Ira Gollobin, a great friend of PLP who made an enormous contribution in the area of dialectical materialism, died from a staph infection in his blood and lungs on Friday, April 4, in his 97th year. In a lifetime of struggle, Ira was as much at home on the picket line as in the courtroom. He never stopped fighting for nearly an entire century!
In addition to authoring one of the definitive works on Dialectics, Ira had a great influence on PLP. He was present at a December 1961 meeting of a group of about 30 members of the old Communist Party (CP) who had concluded that the CP was dead as a communist organization and that it was necessary to organize a new party. Out of that meeting the Progressive Labor Movement was born six months later, and the Progressive Labor Party three years after that. Ira endorsed that outlook.
For years afterwards, he taught many classes on dialectics to leaders and members of PL and was partly responsible for the crucial emphasis PLP has placed on members studying this subject. This was probably his most important contribution to our Party. In addition, Ira was our lawyer in many government attacks on the Party, as far back as the early 1960s, and then taking the offensive against the witch-hunting House UnAmerican Activities Committee ( HUAC). Ira always agreed with our position to not simply rely on the “legal” front but to organize militant demonstrations and make a political defense (which many other lawyers told us would “hurt” our case).
In his early years as an attorney in New York City, Ira defended many victims of the Great Depression. After he passed the bar in 1935, he left New York to spend a year “seeing the country.” He became a migrant worker, picking oranges and walnuts in the fields of the West, “riding the rails” with jobless workers. He said these experiences “sealed my identification with the underdog.”
When distributing leaflets during a strike at Presbyterian Hospital in NYC, he met members of the American Committee for Protection of the Foreign Born and eventually this cause dominated his life as he became the country’s leading immigration lawyer and a member of the Committee’s General Counsel. He saved the jobs of 1,500 NYC foreign-born transit workers and enabled workers fleeing Nazi Germany and Franco’s fascist Spain to be admitted to the U.S. He won a landmark decision before the U.S. Supreme Court for 300 Haitian immigrants who had been refused asylum, the government claiming they were “economic” refugees, but Ira won the case to identify them as political refugees fleeing the Duvalier dictatorship.
Over the years we sent him scores of workers with immigration problems and he successfully defended them against government attacks (money for fees was never an obstacle).
Ira was part of a generation that risked their lives to join the fight against fascism, first in the Spanish Civil War, and then against the Nazis and the Japanese fascists, a fight led by the world communist movement. Ira was more than a lawyer. Being a dialectician, he understood the necessity to practice what he preached.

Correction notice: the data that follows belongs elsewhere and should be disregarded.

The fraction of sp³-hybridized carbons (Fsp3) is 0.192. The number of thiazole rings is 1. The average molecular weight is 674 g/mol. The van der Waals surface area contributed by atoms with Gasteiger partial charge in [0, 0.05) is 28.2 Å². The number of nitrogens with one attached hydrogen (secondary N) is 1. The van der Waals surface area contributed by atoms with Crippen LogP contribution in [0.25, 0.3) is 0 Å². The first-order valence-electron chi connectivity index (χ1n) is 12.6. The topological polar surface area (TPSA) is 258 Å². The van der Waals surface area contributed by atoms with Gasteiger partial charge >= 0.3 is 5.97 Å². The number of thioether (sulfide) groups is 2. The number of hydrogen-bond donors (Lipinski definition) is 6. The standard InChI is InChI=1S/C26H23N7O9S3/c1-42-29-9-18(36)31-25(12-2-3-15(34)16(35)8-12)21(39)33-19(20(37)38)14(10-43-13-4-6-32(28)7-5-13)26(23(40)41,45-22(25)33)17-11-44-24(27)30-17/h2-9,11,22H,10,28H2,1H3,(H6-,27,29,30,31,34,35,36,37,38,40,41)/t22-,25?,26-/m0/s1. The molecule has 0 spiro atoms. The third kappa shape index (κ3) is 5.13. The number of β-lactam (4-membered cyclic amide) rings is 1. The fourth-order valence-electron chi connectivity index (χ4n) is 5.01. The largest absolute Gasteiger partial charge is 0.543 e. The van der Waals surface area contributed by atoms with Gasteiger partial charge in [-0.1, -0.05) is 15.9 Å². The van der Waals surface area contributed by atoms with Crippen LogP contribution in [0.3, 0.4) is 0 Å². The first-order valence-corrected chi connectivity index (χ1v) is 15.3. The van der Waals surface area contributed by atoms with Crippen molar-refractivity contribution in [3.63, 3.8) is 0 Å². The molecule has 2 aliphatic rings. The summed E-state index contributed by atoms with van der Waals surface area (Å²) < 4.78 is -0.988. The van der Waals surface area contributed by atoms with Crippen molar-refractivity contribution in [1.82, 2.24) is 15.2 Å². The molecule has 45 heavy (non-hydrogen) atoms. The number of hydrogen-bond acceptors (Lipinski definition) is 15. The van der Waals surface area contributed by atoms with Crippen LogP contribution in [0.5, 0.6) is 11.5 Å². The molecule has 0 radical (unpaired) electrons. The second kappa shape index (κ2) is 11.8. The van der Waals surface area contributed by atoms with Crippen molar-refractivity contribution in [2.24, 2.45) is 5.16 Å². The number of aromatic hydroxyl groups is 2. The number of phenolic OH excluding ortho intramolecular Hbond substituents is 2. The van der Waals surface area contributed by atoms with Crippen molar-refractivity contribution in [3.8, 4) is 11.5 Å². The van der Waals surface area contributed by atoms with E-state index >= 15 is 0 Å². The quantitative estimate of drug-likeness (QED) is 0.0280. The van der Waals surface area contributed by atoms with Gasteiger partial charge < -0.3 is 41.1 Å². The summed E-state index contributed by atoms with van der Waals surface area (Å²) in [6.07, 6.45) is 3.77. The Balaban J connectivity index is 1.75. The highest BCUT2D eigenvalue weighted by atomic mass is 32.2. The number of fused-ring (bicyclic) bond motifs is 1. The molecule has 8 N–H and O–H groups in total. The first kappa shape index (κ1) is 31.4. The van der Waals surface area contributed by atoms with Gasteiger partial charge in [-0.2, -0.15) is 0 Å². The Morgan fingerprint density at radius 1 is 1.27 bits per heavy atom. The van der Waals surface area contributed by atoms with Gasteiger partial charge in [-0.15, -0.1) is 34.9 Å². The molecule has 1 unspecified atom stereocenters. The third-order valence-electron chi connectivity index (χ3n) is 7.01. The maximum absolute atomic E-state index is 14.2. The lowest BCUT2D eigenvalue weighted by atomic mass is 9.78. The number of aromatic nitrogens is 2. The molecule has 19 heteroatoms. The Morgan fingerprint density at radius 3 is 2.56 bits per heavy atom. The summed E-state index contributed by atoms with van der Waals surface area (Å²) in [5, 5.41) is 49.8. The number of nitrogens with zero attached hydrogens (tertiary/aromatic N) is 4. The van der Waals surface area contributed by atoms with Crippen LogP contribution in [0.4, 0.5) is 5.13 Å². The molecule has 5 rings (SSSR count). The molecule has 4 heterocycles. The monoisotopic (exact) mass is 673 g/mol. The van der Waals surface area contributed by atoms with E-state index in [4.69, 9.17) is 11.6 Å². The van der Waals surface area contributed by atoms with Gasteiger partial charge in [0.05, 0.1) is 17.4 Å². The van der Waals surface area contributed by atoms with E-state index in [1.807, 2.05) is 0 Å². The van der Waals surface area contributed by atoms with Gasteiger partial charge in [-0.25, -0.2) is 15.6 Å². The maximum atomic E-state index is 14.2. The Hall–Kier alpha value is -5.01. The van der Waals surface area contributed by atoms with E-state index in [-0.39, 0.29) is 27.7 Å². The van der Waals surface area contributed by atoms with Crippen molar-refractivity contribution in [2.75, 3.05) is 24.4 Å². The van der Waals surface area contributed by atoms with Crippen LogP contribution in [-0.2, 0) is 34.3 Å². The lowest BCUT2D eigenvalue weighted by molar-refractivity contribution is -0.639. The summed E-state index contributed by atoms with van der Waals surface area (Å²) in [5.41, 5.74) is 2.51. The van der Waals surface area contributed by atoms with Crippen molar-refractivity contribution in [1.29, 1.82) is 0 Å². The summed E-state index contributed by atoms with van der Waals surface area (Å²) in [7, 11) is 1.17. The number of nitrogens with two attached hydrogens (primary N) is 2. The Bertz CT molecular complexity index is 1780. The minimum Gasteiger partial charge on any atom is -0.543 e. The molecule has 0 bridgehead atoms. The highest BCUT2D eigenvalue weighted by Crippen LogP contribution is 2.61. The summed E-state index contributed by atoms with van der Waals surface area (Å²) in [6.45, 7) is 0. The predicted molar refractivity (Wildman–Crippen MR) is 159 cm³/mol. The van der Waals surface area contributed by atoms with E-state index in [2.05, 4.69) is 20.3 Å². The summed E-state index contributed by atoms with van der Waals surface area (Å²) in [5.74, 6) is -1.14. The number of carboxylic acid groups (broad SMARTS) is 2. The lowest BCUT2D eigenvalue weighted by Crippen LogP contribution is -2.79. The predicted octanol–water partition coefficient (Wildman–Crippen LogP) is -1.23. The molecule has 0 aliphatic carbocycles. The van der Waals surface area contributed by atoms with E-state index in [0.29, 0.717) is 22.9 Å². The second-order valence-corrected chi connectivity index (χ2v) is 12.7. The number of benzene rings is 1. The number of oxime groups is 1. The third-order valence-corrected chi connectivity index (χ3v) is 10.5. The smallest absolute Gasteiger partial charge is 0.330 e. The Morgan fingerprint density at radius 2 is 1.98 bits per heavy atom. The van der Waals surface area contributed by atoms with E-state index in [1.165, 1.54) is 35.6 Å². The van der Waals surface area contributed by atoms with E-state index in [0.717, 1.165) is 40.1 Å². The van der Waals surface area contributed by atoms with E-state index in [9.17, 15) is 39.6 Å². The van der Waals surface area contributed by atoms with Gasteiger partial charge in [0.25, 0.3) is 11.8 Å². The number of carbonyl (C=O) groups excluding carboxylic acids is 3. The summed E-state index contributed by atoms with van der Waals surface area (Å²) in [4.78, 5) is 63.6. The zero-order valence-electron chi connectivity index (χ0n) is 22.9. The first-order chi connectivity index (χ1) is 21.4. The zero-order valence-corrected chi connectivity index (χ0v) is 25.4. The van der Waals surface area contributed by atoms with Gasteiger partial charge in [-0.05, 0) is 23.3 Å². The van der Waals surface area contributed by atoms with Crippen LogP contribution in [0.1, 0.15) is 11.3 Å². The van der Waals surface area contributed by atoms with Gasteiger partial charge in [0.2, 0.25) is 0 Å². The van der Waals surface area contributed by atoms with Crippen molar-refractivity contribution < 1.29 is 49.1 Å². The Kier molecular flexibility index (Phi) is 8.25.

Serving in the Philippines in the army when World War II ended in 1945, he led a struggle to prevent U.S. rulers from using thousands of GI’s to repress the communist-led Filipino guerrilla movement (the “Huks”) — that had been crucial in defeating the Japanese — and even to ship them to Vietnam to assist the French colonial oppressors in that country. But the GI’s, having defeated Japanese fascism, were seeking to return home and wanted no part of this, looking on the “Huks” as comrades-in-arms. So Ira helped organize militant actions opposing the brass, putting 35,000 GI’s into the streets of Manila on January 7, 1946. He led a 5-member committee that met with the brass to tell them the GI’s would refuse to carry out this mission for U.S. imperialism. They succeeded and the GI’s were shipped home over the ensuing months (although Ira and the committee were immediately flown back to the States, the brass not wanting to deal with their leadership). The “Bring the Boys Home” movement soon spread around the world.
Ira was a stickler for physical fitness. In his 70’s and 80’s he was still running six miles a day, six days a week and was working out in the gym three times a week in his 90’s. (In going through his belongings in the hospital his daughter found his gym card still in his back pocket.) He spent 20 years writing his monumental work, “Dialectical Materialism, Its Laws, Categories and Practice.”
Ira was a supporter of PLP right to the end, generous in his financial donations, giving our Party five cartons of Marxist books from his personal library. The revolutionary communist movement will sorely miss Ira, but his contribution to Marxist theory and practice will live on in our members’ study of dialectical materialism and the carrying out of that theory in practice, a cause to which Ira devoted his life. The best way we can honor him is to use those tools to organize a communist revolution and the emancipation of the working class.